I have played and read a bit of burning wheel. From my gleanings it excels as a system if the players are want grounded multifacited characters. The chargen makes its almost impossible to make a snowflake. Memorable mechanics from my experience are that failures ride so no rerolls until you get what you want, new skills can be picked up through trial and error, and characters get experience from fulfilling beliefs or their instincts getting them in trouble. The money and influence mechanics are nice because they are stats so no tracking 1237gp. Its also notable that a social heirarchy is baked into character creation.
Longstory short this is NOT a system good at casual murderhobo adventures and IS a system good at lowish fantasy socio-political game of thrones style fuckery. Unless you play as orcs then the game is nothing but murderhobo.
Planescape pretends to be D&D but is actually about clubs of philosophers arguing over shit. The factions in Sigil have everything from utterly convinced solipsists to atheists (in a fantasy setting!) and it's a blast.
I was under the impression that this entire field was a bit of an RPG in itself.
>create fascinating new ways to diagnose people
>conjure theories and effects out of thin air
>become so prolifically masterful at bullshit that you can get a degree in it
There is? Got a link?
I mean, I know you could use the setting for almost any fantasy system, and a few others besides; and I've seen GURPS adaptations, but I don't recall a d20 one.
Unless this is a sly way to refer to the HQ system since it also uses a d20 for rolling.
>in b4 butthurt Exalted fanboys trot out aatrek in a desperate attempt to defend their Rape-Ghost-Demons-Raping-A-12-year-old game by way of an extremely tired Guilt-by-association/Ad Hominem fallacy.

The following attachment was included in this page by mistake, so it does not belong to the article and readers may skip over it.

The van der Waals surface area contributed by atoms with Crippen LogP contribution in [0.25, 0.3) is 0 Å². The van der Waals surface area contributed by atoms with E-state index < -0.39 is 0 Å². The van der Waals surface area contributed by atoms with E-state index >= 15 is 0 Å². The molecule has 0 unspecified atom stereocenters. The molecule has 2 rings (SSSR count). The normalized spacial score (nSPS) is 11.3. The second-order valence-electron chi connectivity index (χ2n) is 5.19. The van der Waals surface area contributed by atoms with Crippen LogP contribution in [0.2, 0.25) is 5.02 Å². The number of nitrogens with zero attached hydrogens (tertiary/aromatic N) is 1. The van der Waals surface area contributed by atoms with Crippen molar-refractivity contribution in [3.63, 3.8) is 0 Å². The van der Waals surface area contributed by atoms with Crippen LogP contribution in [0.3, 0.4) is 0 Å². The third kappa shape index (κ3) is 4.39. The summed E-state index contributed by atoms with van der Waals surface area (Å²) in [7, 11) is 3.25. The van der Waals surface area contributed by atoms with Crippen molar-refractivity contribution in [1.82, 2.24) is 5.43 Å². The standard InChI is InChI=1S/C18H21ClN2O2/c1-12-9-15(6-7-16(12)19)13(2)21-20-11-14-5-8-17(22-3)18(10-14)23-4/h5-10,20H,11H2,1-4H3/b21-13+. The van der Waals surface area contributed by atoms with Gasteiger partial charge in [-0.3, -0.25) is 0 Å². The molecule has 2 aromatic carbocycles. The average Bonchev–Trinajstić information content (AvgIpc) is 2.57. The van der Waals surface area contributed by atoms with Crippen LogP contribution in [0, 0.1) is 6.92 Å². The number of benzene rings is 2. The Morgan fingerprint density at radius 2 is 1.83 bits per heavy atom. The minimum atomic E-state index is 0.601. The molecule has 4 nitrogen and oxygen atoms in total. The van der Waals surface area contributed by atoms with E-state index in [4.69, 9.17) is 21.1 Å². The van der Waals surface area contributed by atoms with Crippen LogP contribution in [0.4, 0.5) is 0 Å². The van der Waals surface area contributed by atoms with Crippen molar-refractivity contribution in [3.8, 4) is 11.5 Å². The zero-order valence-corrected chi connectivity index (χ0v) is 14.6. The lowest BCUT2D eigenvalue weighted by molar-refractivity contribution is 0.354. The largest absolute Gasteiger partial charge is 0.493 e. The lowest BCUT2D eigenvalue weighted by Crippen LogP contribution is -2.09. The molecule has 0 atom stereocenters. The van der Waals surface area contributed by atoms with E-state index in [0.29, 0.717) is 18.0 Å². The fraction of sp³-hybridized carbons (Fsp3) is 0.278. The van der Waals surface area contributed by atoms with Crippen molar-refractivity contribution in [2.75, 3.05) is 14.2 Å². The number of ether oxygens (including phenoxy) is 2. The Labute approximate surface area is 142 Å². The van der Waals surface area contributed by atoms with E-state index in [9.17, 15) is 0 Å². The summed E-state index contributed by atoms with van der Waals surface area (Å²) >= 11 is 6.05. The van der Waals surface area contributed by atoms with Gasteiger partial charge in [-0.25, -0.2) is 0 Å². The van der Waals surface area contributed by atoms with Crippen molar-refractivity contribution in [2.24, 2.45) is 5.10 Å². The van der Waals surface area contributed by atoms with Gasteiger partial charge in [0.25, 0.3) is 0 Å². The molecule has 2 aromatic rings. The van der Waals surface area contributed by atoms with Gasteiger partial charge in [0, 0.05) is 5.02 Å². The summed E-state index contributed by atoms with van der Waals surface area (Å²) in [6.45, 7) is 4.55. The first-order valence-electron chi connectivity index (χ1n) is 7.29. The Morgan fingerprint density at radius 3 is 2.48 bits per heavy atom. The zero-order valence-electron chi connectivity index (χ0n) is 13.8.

There are tons of Glorantha games. But still i think that King of Dragon Pass is where everybody should start, Heroquest Glorantha is OK but still it feels empty of a lot of basic things of the Dragon Pass.
Runequest 6 is getting a Glorantha version, there's even a beta PDF. Adventures of Glorantha.
I love the writer's response to their kickstarter backer's very legitimate concerns. It basically boiled down to :
>*Fingers in ears*
>"La-la-la-LA-LA-la I can't hear you!"
yeah, that's because it's set in a region like Poland. which is darker and was poorer back then. You feel the eastern medieval setting different from the usual stuff influenced by France, Italy, England, Germany and Spain. I love The Witcher.
Dude stop. There is no "beta pdf" of Adventures in Glorantha. Fifty preview copies were sold at Gencon last year and that is all that will ever be made -- no pdf version exists or will ever exist.
Chaosium has completely revised the direction they are taking the license and they are going to reintegrate Runequest with Glorantha as one set of rules.
I want a generational tabletop rpg thoroughly based in Economic and Political Theory (since they go hand in hand). It would start in the bronze age and go to the space age.
>Good to be king
>Decide that shiny yellow stuff is awesome and call it Gold. It is worth things.
>Go and collect Gold from surrounding Villages for "protection"
>Accidently invented the City-State and Taxation
>Start to mine lots of Gold